Why don't you write your own matrix class which keeps the data internally in a one-dimensional array (use std::array) which you can just write out directly? –  Kerrek SB Jul 1 '11 at 15:08
1  
Subclassing STL containers can be a bad idea. They were not designed for subclassing. Note, for example, that std::vector doesn't have a virtual destructor. –  R. Martinho Fernandes Jul 1 '11 at 15:11
    
You might be interested in Boost.Serialization. –  R. Martinho Fernandes Jul 1 '11 at 15:17
    
@Kerrek SB, good suggestion but I need to consider the private members as I did. @Martinho Fernandes, I'm not familiar with subclassing and for some reasons I can't use boost. Do you have another good webpointer? –  Peter Jul 1 '11 at 16:07
    
@Peter: I don't understand which private members you mean. Is there any data you need to store apart from the matrix data? In any case, just store the matrix data in a 1D array and access it with suitable strides. –  Kerrek SB Jul 1 '11 at 16:27
show 3 more comments

4 Answers

I'd suggest you to read C++ FAQ on Serialization and you can choose what best fits for your

When you're working with structures and classes, you've to take care of two things

  • Pointers inside the class
  • Padding bytes

Both of these could make some notorious results in your output. IMO, the object must implement to serialize and de-serialize the object. The object can know well about the structures, pointers data etc. So it can decide which format can be implemented efficiently.

You will have to iterate anyway or has to wrap it somewhere. Once you finished implementing the serialization and de-serialization function (either you can write using operators or functions). Especially when you're working with stream objects, overloading << and >> operators would be easy to pass the object.

Regarding your question about using underlying pointers of vector, it might work if it's a single vector. But it's not a good idea in the other way.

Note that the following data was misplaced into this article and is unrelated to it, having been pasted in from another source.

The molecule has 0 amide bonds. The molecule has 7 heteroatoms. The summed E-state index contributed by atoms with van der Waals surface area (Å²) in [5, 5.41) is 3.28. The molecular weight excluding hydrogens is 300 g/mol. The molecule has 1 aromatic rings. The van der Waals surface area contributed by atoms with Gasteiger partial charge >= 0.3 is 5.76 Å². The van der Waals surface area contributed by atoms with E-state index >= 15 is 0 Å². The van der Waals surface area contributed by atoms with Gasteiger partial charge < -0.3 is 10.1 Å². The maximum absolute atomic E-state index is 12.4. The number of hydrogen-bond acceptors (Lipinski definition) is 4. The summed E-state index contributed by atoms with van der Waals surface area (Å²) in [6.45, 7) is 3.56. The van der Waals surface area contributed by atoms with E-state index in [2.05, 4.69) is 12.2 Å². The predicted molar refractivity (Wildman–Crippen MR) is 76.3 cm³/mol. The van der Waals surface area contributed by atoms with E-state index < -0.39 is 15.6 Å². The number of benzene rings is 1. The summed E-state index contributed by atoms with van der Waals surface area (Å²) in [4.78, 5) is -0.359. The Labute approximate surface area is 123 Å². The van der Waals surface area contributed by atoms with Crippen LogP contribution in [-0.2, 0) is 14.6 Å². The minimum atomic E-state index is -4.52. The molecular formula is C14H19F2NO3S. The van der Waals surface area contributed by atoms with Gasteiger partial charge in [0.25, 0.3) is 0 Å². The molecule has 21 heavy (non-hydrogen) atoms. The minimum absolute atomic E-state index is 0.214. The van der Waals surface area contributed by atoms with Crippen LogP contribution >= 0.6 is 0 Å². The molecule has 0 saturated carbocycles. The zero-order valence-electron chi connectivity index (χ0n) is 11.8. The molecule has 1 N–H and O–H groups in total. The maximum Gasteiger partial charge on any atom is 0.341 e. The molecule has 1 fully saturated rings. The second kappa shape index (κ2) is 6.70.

Update according to the question update.

There are few things you should mind before overriding STL members. They're not really a good candidate for inheritance because it doesn't have any virtual destructors. If you're using basic data types and POD like structures it wont make much issues. But if you use it truly object oriented way, you may face some unpleasant behavior.

Regarding your code

  • Why you're typecasting it to char*?
  • The way you serialize the object is your choice. IMO what you did is a basic file write operation in the name of serialization.
  • Serialization is down to the object. i.e the parameter 'T' in your template class. If you're using POD, or basic types no need of special synchronization. Otherwise you've to carefully choose the way to write the object.
  • Choosing text format or binary format is your choice. Text format has always has a cost at the same time it's easy to manipulate it rather than binary format.

For example the following code is for simple read and write operation( in text format).

fstream fr("test.txt", ios_base::out | ios_base::binary );
for( int i =0;i <_countof(arr);i++)
    fr << arr[i] << ' ';

fr.close();

fstream fw("test.txt", ios_base::in| ios_base::binary);